Below is another Advent devotional, this one from 2008, all centered on the Magnificat, Mary’s song in Luke 1.46-55. I love the echoes of the prophets that sing hope into the future.
Baptist Pastor Cam Watts, in reflecting on the Advent season, is quoted as saying:
In the somewhat frenzied aspects of the season, and wars and rumours of wars and pestilence and hope and despair and engaging powers, I keep a supporting image of God coming to us as individuals, or stepping into the midst of conflict, holding out a swaddled infant to us and saying, ‘Here, hold this for me, will you?’
Then again, why should we expect anything otherwise? Through the Hebrew scriptures, we find examples of the most unsuspecting and unsuspected persons speaking truth in the face of all that is not true, of justice in all that is not just, and of what is holy in all that is not.
We could use a little of that right now.
We could use a voice crying out in the wilderness, reminding us who we are and from whence we came. We need someone to help us name our fears and terrors, that we might confront them, that we might be assured of God’s faithfulness in the face of all that is mighty and unfaithful. We need to know how to be human again.
So why Mary? I doubt I need to remind you (as most of the devotions have also done) of all that made Mary as a messenger of God (with arguably the most important message of all) a completely preposterous idea. Our God—from this girl. But here she is…singing her song. She joins her voice in the chorus of the prophets and the gospels—the song that reminds us that apparently failed promises are being kept just when we thought they were abandoned.
The future proclaimed in her song, in all the singing surrounding the otherwise quiet, swaddling incarnation of God, is that singing will be possible again. She sings the song and then brings to life a complete reversal of our expectations: we expect a mighty, dominant force bringing utter and immediate change: we receive a teacher, humble and tortured.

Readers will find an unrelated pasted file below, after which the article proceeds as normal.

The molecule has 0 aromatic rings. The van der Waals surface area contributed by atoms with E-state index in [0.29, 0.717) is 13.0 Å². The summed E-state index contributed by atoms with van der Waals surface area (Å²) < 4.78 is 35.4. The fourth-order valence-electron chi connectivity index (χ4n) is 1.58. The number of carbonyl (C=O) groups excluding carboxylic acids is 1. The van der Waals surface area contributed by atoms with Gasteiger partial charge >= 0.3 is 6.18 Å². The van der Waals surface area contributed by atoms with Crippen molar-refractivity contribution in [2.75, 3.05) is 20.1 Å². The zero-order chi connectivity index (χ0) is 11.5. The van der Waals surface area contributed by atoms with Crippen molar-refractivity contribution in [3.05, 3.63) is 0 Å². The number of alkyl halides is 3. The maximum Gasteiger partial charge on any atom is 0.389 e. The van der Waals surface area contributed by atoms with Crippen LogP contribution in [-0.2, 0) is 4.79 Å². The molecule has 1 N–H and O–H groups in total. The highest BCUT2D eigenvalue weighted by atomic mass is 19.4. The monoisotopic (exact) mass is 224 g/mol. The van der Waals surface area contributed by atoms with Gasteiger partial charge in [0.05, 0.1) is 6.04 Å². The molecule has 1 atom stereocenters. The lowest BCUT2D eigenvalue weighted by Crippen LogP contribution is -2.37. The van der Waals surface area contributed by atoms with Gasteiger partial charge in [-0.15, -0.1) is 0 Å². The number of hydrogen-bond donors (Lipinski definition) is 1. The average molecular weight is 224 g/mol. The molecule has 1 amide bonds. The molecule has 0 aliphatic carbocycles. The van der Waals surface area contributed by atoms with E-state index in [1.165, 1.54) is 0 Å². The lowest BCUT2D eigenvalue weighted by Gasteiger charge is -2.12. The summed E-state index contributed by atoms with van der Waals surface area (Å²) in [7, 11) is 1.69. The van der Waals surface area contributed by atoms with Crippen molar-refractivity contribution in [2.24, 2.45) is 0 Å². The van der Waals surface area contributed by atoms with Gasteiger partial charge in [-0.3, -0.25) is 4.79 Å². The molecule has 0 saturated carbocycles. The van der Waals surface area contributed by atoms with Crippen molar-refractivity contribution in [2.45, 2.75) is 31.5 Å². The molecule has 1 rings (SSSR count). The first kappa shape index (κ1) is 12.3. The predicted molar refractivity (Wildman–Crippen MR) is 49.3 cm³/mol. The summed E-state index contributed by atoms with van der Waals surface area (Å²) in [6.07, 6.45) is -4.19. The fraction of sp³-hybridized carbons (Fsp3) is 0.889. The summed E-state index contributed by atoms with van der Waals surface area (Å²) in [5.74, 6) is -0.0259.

We must sing. We must sing, with Mary, a song of hope and of liberation. And we all must sing the song—to remember ourselves into the covenant of God that will maintain us. And we must allow the songs to transform us—continually singing a new song to God. Complacency has never led to change, and waiting for others to go to work leaves the whole world idle. Hoping for someone else speak out of the wilderness to challenge the gross injustices of the world will leave us all in eerie silence
As Christmas approaches and we await the world made new, we remember the birth that happened unnoticed, and continues to catch us off guard. But let this year be the year we break the silence; let this year be the year we sing our song of salvation; let this year be the year we sing along with the prophets, along with Mary, the song of justice and liberation, the song “in remembrance of his mercy, according to the promise God has made.”